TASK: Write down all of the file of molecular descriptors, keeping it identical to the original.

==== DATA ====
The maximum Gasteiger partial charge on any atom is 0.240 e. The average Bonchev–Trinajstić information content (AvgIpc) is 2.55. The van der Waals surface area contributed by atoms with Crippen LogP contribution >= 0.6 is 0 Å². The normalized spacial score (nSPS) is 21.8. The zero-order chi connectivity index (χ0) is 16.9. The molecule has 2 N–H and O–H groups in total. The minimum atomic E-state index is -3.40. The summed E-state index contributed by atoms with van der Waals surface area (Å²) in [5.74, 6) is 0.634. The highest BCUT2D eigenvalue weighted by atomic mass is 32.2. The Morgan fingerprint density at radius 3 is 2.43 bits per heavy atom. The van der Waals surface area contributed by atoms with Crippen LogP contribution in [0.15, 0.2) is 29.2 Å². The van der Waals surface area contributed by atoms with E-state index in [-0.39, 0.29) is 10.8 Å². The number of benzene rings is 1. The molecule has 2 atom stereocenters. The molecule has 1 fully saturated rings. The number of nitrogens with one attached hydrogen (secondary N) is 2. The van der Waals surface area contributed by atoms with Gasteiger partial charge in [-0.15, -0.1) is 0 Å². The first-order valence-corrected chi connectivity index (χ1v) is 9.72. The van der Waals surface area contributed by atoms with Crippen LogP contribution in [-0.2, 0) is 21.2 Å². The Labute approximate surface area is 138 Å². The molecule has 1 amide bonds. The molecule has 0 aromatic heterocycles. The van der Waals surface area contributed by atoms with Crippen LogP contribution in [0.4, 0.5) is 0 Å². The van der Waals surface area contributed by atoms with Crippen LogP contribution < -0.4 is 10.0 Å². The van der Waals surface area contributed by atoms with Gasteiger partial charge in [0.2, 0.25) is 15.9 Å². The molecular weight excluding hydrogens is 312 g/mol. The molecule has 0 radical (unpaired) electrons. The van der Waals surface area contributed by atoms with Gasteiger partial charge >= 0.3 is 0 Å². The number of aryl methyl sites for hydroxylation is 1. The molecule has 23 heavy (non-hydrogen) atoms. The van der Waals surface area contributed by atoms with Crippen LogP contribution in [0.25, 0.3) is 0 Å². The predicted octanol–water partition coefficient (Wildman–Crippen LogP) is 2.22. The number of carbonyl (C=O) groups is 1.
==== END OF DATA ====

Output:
The maximum Gasteiger partial charge on any atom is 0.240 e. The average Bonchev–Trinajstić information content (AvgIpc) is 2.55. The van der Waals surface area contributed by atoms with Crippen LogP contribution >= 0.6 is 0 Å². The normalized spacial score (nSPS) is 21.8. The zero-order chi connectivity index (χ0) is 16.9. The molecule has 2 N–H and O–H groups in total. The minimum atomic E-state index is -3.40. The summed E-state index contributed by atoms with van der Waals surface area (Å²) in [5.74, 6) is 0.634. The highest BCUT2D eigenvalue weighted by atomic mass is 32.2. The Morgan fingerprint density at radius 3 is 2.43 bits per heavy atom. The van der Waals surface area contributed by atoms with Crippen LogP contribution in [0.15, 0.2) is 29.2 Å². The van der Waals surface area contributed by atoms with E-state index in [-0.39, 0.29) is 10.8 Å². The number of benzene rings is 1. The molecule has 2 atom stereocenters. The molecule has 1 fully saturated rings. The number of nitrogens with one attached hydrogen (secondary N) is 2. The van der Waals surface area contributed by atoms with Gasteiger partial charge in [-0.15, -0.1) is 0 Å². The first-order valence-corrected chi connectivity index (χ1v) is 9.72. The van der Waals surface area contributed by atoms with Crippen LogP contribution in [-0.2, 0) is 21.2 Å². The Labute approximate surface area is 138 Å². The molecule has 1 amide bonds. The molecule has 0 aromatic heterocycles. The van der Waals surface area contributed by atoms with Crippen LogP contribution in [0.4, 0.5) is 0 Å². The van der Waals surface area contributed by atoms with Crippen LogP contribution < -0.4 is 10.0 Å². The van der Waals surface area contributed by atoms with Gasteiger partial charge in [0.2, 0.25) is 15.9 Å². The molecular weight excluding hydrogens is 312 g/mol. The molecule has 0 radical (unpaired) electrons. The van der Waals surface area contributed by atoms with Gasteiger partial charge >= 0.3 is 0 Å². The number of aryl methyl sites for hydroxylation is 1. The molecule has 23 heavy (non-hydrogen) atoms. The van der Waals surface area contributed by atoms with Crippen LogP contribution in [0.25, 0.3) is 0 Å². The predicted octanol–water partition coefficient (Wildman–Crippen LogP) is 2.22. The number of carbonyl (C=O) groups is 1.